Essential steps for moving in
So you have put down that deposit, paid your upfront rents and are all excited about moving into your new place. Yay! Phew! One of life’s greatest challenges accomplished; you’ve moved to a new country, found a job and settled down.
You thought all the hurdles were now behind you, since you finally have your own place. However, there are some “small things” that Japanese do when moving to a new place that might stumble or annoy new foreigners here.
This short write up attempts to save you the embarrassing moments and awkward situations, and to help foster a good neighbourhood relationship with your neighbours.
Are liberal arts useless in the IT industry?
I hope no one is offended by the click-baiting title, but isn’t it what people usually ask from the bottom of their heart? Many programmers are from Taiwan at e-Jan, and one of them told me that one must have a science degree in order to become a developer in Taiwan. During the job interview for a position of developer, the interviewer expressed concern because I studied economics (which is a liberal art) in university.>>Read more
English Night Out
Previously, this blog featured a post on e-Jan’s Chinese Night.
This time, our guest writer J.O., an English teacher at e-Jan, has contributed the following post for this week!
(Edits have been made for clarity.)
Self-expression at e-Jan Networks
In my opinion, having opportunities to express yourself at your company is really important especially when it comes to international companies. At e-Jan Networks, we have some interesting ways to express ourselves. So, I would like to introduce some of those self-expressing opportunities at e-Jan Networks.
Summer holidays at e-Jan Networks
September usually marks the beginning of fall, but here in Tokyo warm, summery days linger into the latter half of the month. This year’s summer seems particularly long, not only reflective in the temperature but also in e-Jan’s summer holiday system.
吃了吗？ in Office
今回の「Working Japan Blog」では、一緒に働いている中華系スタッフに声を掛ける際に使える「簡単な中国語」をご紹介します。
富士山荘 (Company trip to the Mr. Fuji manor)
Learning a third language through a second language
Following the trend of last two posts about speaking English/Japanese more proactively in the workplace, I would like to offer a third perspective on learning a foreign language, specifically on learning a language that is not emphasised as much as English/Japanese.
Strengthening office relations through language
As a foreigner, living in Japan has its difficulties and challenges: notably, working for a local company. Understanding the lifestyle, customs, and culture, including learning the local language, (which comes above all else) are just a few things to keep in mind in trying to fit in.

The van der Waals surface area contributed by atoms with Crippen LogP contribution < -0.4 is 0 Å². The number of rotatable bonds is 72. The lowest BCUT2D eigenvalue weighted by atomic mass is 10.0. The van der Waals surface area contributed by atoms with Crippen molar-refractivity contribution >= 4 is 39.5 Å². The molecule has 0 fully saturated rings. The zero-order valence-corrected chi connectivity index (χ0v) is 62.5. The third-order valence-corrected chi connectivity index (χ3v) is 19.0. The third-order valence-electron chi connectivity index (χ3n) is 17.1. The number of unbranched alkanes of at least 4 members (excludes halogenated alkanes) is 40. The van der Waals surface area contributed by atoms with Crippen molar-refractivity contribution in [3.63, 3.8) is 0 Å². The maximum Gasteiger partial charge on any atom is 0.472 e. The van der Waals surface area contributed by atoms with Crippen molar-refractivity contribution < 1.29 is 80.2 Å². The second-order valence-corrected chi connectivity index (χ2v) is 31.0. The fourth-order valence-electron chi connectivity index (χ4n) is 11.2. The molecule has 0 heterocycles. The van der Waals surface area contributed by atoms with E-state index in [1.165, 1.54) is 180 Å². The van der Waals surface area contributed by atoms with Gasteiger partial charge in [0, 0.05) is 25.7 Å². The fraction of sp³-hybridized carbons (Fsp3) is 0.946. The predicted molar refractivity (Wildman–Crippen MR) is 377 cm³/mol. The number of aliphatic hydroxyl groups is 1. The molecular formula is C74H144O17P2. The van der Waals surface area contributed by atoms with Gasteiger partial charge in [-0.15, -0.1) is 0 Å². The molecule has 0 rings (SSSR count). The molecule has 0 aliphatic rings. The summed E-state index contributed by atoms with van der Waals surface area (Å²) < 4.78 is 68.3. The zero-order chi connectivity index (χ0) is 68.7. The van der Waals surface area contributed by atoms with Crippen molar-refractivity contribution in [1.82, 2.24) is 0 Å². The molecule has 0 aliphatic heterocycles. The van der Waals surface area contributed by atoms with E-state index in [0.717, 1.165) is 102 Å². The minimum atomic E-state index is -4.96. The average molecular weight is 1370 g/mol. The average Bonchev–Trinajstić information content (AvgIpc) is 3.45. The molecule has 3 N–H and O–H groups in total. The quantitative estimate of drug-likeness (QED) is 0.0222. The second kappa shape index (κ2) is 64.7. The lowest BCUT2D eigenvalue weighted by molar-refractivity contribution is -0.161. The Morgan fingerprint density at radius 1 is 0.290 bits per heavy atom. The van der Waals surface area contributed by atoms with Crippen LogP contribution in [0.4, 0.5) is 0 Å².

e-Jan Vegetable Market
Recently, e-Jan Network’s Tokyo office started an ‘e-Jan Vegetable Market.
Japan’s rainy season, the early signs of summer
With the rainy season announced last week for western, central, and eastern Japan, summer can be said to have officially begun. While a large part of early summer in Japan is centered around the transition to stay cool in the increasing heat (see the last blog on Cool Biz), Japan’s summer is not merely oppressive heat. Japan’s rainy season brings with it an unstable pattern of unpleasant weather, which some non-Japanese people may be unaccustomed to.
What is 'Cool Biz'?As the weather gets warmer, a buzzword that crops up in the professional sector of Japan is ‘Cool Biz’.
Impressions: Information Security EXPO 2017
Every year, e-Jan Networks presents a booth at Japan’s largest event for information security, Japan IT Week’s Information Security Expo.>>Read more
入职三周后的一些小“抱怨” (Before and after: working in a Japanese company)
[This post is an essay submission by a guest writer in the company, ‘E.']
The author talked about her experience of doing job-hunting in Japan.
It was definitely not easy for a foreign student to getting an job offer here in Japan; it became even harder when she wanted to have a good work-life balance, rather than simply working for survival.
The author also mentioned how she got to know some small and middle scaled IT enterprises in Japan, and talked about her feelings on her first month working here at e-Jan, and about the culture shock that she received before and after joining a Japanese company.
Training courses, workshops, and on-the-job training
April is the beginning of the new work year, and therefore a time when many young people enter the workforce. In Japan, many medium to large companies hire college graduates from many different majors and fields of study, and most new employees within the company receive the same basic training. Japan is a country with many social traditions, and since these skills are no longer common knowledge to many young people, these new employees typically undergo training to learn basic social and/or business skills.
Cherry blossom viewing
In Japan, the number one marker of spring time is, of course, the cherry blossoms.
Cherry blossom viewing, hanami, is a popular activity when they are in bloom; because the window of time that the cherry blossoms are in bloom is short, it is important to set plans accordingly so you don’t miss out.